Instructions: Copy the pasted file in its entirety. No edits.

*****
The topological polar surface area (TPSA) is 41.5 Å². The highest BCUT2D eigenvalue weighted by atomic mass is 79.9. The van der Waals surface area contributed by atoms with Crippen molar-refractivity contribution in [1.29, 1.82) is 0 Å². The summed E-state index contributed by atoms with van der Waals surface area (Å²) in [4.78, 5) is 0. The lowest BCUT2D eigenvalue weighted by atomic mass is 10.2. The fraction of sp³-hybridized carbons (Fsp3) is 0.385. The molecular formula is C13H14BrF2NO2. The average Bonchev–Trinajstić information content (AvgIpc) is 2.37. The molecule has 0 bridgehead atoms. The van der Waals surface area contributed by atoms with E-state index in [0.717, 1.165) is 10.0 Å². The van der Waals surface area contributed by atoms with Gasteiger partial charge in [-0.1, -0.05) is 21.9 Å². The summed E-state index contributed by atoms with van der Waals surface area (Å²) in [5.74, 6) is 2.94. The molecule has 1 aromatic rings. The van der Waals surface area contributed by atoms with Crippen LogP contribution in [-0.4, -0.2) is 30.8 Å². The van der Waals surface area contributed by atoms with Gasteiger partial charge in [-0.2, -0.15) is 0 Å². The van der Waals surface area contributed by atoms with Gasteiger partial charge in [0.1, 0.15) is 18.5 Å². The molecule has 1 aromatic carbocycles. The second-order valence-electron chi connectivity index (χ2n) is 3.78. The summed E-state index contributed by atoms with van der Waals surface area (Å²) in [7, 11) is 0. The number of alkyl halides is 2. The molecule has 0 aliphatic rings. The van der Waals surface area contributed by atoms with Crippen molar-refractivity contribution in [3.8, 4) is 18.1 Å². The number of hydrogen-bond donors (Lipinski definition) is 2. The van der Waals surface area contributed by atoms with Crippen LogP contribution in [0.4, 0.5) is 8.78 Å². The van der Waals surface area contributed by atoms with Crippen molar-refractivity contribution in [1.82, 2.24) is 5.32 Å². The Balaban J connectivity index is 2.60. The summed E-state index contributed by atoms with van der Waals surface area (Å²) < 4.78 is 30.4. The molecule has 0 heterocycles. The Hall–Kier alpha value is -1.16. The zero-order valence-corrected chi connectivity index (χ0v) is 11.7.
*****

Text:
The topological polar surface area (TPSA) is 41.5 Å². The highest BCUT2D eigenvalue weighted by atomic mass is 79.9. The van der Waals surface area contributed by atoms with Crippen molar-refractivity contribution in [1.29, 1.82) is 0 Å². The summed E-state index contributed by atoms with van der Waals surface area (Å²) in [4.78, 5) is 0. The lowest BCUT2D eigenvalue weighted by atomic mass is 10.2. The fraction of sp³-hybridized carbons (Fsp3) is 0.385. The molecular formula is C13H14BrF2NO2. The average Bonchev–Trinajstić information content (AvgIpc) is 2.37. The molecule has 0 bridgehead atoms. The van der Waals surface area contributed by atoms with E-state index in [0.717, 1.165) is 10.0 Å². The van der Waals surface area contributed by atoms with Gasteiger partial charge in [-0.1, -0.05) is 21.9 Å². The summed E-state index contributed by atoms with van der Waals surface area (Å²) in [5.74, 6) is 2.94. The molecule has 1 aromatic rings. The van der Waals surface area contributed by atoms with Crippen LogP contribution in [-0.4, -0.2) is 30.8 Å². The van der Waals surface area contributed by atoms with Gasteiger partial charge in [-0.2, -0.15) is 0 Å². The van der Waals surface area contributed by atoms with Gasteiger partial charge in [0.1, 0.15) is 18.5 Å². The molecule has 1 aromatic carbocycles. The second-order valence-electron chi connectivity index (χ2n) is 3.78. The summed E-state index contributed by atoms with van der Waals surface area (Å²) in [7, 11) is 0. The number of alkyl halides is 2. The molecule has 0 aliphatic rings. The van der Waals surface area contributed by atoms with Crippen molar-refractivity contribution in [3.8, 4) is 18.1 Å². The number of hydrogen-bond donors (Lipinski definition) is 2. The van der Waals surface area contributed by atoms with Crippen LogP contribution in [0.4, 0.5) is 8.78 Å². The van der Waals surface area contributed by atoms with Crippen molar-refractivity contribution in [1.82, 2.24) is 5.32 Å². The Balaban J connectivity index is 2.60. The summed E-state index contributed by atoms with van der Waals surface area (Å²) < 4.78 is 30.4. The molecule has 0 heterocycles. The Hall–Kier alpha value is -1.16. The zero-order valence-corrected chi connectivity index (χ0v) is 11.7.